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  21.  64
    The Ethical Mutual Fund Performance Debate: New Evidence From Canada.Rob Bauer, Jeroen Derwall & Rogér Otten - 2007 - Journal of Business Ethics 70 (2):111-124.
    Although the academic interest in ethical mutual fund performance has developed steadily, the evidence to date is mainly sample-specific. To tackle this critique, new research should extend to unexplored countries. Using this as a motivation, we examine the performance and risk sensitivities of Canadian ethical mutual funds vis-à-vis their conventional peers. In order to overcome the methodological deficiencies most prior papers suffered from, we use performance measurement approaches in the spirit of Carhart (1997, Journal of Finance 52(1): (...)
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  22.  39
    Proactive CSR: An Empirical Analysis of the Role of its Economic, Social and Environmental Dimensions on the Association Between Capabilities and Performance[REVIEW]Nuttaneeya Ann Torugsa, Wayne O’Donohue & Rob Hecker - 2013 - Journal of Business Ethics 115 (2):383-402.
    Proactive corporate social responsibility (CSR) involves business practices adopted voluntarily by firms that go beyond regulatory requirements in order to actively support sustainable economic, social and environmental development, and thereby contribute broadly and positively to society. This empirical study examines the role of the economic, social and environmental dimensions of proactive CSR on the association between three specific capabilities—shared vision, stakeholder management and strategic proactivity—and financial performance in small and medium enterprises (SMEs). Using quantitative data collected from a sample (...)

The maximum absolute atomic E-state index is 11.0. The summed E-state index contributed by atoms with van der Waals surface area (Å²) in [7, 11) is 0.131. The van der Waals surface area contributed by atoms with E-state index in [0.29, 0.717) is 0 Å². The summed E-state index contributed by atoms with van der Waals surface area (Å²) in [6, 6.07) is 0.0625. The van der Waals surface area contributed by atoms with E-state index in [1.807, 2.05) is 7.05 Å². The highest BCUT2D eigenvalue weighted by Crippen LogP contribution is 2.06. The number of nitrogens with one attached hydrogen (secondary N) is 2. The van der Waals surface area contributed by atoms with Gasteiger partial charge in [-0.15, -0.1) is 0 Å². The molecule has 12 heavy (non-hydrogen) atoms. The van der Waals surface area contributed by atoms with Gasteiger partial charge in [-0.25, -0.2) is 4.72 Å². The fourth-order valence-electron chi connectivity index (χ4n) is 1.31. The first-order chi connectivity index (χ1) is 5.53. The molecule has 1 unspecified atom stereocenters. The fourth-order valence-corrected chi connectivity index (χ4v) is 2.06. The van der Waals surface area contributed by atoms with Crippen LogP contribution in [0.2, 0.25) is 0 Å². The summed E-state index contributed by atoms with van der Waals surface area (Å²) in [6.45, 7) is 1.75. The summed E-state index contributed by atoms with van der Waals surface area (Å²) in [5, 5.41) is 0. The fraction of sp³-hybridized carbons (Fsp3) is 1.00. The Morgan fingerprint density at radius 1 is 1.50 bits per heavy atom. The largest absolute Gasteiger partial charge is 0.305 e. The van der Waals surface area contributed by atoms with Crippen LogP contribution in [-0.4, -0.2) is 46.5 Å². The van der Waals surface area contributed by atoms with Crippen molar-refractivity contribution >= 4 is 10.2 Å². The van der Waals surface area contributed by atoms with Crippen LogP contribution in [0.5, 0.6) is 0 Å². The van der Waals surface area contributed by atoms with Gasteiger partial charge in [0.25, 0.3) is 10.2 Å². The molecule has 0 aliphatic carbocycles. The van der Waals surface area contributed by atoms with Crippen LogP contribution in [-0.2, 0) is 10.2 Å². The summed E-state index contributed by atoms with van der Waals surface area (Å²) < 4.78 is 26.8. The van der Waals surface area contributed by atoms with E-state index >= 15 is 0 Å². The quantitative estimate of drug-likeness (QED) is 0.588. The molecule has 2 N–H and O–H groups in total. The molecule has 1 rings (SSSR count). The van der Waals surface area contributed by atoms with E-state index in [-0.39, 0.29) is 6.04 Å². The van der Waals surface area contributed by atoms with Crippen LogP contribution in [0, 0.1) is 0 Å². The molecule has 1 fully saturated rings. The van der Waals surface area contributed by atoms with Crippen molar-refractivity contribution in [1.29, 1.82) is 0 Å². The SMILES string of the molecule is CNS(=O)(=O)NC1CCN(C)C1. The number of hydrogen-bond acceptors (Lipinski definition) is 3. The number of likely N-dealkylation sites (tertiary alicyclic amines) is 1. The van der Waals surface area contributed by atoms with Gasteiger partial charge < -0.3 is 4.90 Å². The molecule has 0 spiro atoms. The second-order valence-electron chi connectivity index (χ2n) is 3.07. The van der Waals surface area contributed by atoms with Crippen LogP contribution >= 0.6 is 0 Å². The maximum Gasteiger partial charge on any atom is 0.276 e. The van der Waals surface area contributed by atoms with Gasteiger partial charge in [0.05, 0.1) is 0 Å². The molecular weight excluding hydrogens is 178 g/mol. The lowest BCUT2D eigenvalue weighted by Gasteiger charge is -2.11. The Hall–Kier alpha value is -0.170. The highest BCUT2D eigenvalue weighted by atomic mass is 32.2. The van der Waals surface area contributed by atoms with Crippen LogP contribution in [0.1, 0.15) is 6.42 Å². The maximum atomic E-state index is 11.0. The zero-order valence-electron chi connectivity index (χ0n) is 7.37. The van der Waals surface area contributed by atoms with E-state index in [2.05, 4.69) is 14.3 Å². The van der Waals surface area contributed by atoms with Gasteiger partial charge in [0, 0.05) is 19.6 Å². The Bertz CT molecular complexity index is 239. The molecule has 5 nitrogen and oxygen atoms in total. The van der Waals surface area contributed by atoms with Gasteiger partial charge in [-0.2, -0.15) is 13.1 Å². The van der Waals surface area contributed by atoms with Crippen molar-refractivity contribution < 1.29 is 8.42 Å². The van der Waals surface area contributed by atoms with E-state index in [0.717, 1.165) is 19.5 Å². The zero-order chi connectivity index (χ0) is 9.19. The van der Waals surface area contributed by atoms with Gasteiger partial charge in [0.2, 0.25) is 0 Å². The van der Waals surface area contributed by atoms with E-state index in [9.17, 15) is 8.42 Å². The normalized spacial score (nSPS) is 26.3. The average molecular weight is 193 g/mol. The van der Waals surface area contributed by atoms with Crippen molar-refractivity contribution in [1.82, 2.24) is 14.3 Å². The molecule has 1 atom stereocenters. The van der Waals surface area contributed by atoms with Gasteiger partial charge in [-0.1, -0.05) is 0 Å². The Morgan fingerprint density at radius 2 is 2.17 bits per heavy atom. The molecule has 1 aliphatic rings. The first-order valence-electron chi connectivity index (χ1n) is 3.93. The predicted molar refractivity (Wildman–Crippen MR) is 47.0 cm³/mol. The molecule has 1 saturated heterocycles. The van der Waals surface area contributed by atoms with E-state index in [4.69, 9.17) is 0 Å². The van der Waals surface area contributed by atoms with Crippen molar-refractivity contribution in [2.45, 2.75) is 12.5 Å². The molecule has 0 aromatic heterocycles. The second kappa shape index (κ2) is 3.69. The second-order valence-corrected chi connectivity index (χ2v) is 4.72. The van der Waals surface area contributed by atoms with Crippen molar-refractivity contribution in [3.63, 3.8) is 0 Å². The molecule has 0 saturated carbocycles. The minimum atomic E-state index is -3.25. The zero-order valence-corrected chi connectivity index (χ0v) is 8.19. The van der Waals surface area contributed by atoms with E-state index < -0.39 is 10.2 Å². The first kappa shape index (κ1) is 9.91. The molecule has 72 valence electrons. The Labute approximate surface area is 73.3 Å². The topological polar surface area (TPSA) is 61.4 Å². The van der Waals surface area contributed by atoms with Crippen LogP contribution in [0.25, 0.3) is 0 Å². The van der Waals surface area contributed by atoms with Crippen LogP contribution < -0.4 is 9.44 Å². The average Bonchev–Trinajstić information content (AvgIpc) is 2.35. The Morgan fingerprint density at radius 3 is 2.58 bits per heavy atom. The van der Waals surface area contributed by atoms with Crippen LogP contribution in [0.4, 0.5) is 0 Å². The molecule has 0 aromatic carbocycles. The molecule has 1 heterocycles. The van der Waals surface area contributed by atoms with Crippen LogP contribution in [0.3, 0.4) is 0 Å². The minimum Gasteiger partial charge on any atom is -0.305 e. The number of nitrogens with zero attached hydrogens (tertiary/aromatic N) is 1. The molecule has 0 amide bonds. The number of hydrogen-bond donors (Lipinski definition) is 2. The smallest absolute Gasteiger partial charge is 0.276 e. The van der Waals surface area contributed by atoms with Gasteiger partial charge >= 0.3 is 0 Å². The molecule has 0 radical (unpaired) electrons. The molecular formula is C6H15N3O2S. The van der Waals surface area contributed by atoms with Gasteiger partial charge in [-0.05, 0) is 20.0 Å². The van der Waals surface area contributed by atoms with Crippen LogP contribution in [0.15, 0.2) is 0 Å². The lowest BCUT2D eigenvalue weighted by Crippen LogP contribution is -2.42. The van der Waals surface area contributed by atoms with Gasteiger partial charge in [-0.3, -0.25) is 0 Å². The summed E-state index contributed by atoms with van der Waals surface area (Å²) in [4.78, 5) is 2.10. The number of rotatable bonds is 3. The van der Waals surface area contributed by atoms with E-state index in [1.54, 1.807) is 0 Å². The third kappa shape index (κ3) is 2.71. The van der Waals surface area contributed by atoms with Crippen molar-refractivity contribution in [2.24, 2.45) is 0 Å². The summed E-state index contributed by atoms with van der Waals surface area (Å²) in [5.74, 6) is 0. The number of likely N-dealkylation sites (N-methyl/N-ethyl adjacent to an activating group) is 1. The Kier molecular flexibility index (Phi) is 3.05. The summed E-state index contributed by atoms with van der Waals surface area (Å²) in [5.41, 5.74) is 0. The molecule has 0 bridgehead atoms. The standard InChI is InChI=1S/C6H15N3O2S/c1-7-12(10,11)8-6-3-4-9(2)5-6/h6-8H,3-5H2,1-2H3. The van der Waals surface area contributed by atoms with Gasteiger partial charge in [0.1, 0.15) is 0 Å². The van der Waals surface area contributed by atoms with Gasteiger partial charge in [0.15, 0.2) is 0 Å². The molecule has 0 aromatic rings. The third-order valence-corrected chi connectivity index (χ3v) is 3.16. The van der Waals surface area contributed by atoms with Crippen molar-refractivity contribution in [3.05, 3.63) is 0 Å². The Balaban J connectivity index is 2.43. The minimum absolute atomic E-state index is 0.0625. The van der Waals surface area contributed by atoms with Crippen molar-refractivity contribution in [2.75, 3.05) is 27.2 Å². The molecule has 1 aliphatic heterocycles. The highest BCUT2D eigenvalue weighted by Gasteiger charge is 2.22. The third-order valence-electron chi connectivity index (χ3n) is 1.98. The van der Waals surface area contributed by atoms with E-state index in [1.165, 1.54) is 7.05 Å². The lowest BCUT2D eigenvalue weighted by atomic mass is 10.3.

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  23.  64
    The Harm of Symbolic Actions and Green-Washing: Corporate Actions and Communications on Environmental Performance and Their Financial Implications. [REVIEW]Kent Walker & Fang Wan - 2012 - Journal of Business Ethics 109 (2):227-242.
    We examine over 100 top performing Canadian firms in visibly polluting industries as we seek to answer four research questions: What specific environmental issues are firms addressing? How do these issues differ between industries? Are both symbolic and substantive actions financially beneficial? Does green-washing, measured as the difference between symbolic and substantive action, and/or green-highlighting, measured as the combined effect of symbolic and substantive actions, pay? We find that substantive actions of environmental issues (green walk) neither harm nor benefit firms (...)
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  24. To Think or Not To Think: The Apparent Paradox of Expert Skill in Music Performance.Andrew Geeves, Doris J. F. McIlwain, John Sutton & Wayne Christensen - 2013 - Educational Philosophy and Theory (6):1-18.
    Expert skill in music performance involves an apparent paradox. On stage, expert musicians are required accurately to retrieve information that has been encoded over hours of practice. Yet they must also remain open to the demands of the ever-changing situational contingencies with which they are faced during performance. To further explore this apparent paradox and the way in which it is negotiated by expert musicians, this article profiles theories presented by Roger Chaffin, Hubert Dreyfus and Tony and Helga (...)
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  25.  78
    Corporate Social Performance in China: Evidence From Large Companies.Yongqiang Gao - 2009 - Journal of Business Ethics 89 (1):23-35.
    Based on a contest analysis of the official websites of top 100 companies in China in 2007, the paper reports the social performance of large Chinese companies. We try to focus on and answer the following three questions about CSP of large companies in China: (1) how is their overall social performance?; (2) what are the social issues they addressed?; and (3) what are the stakeholders they addressed? The results are also compared among different ownership companies and among (...)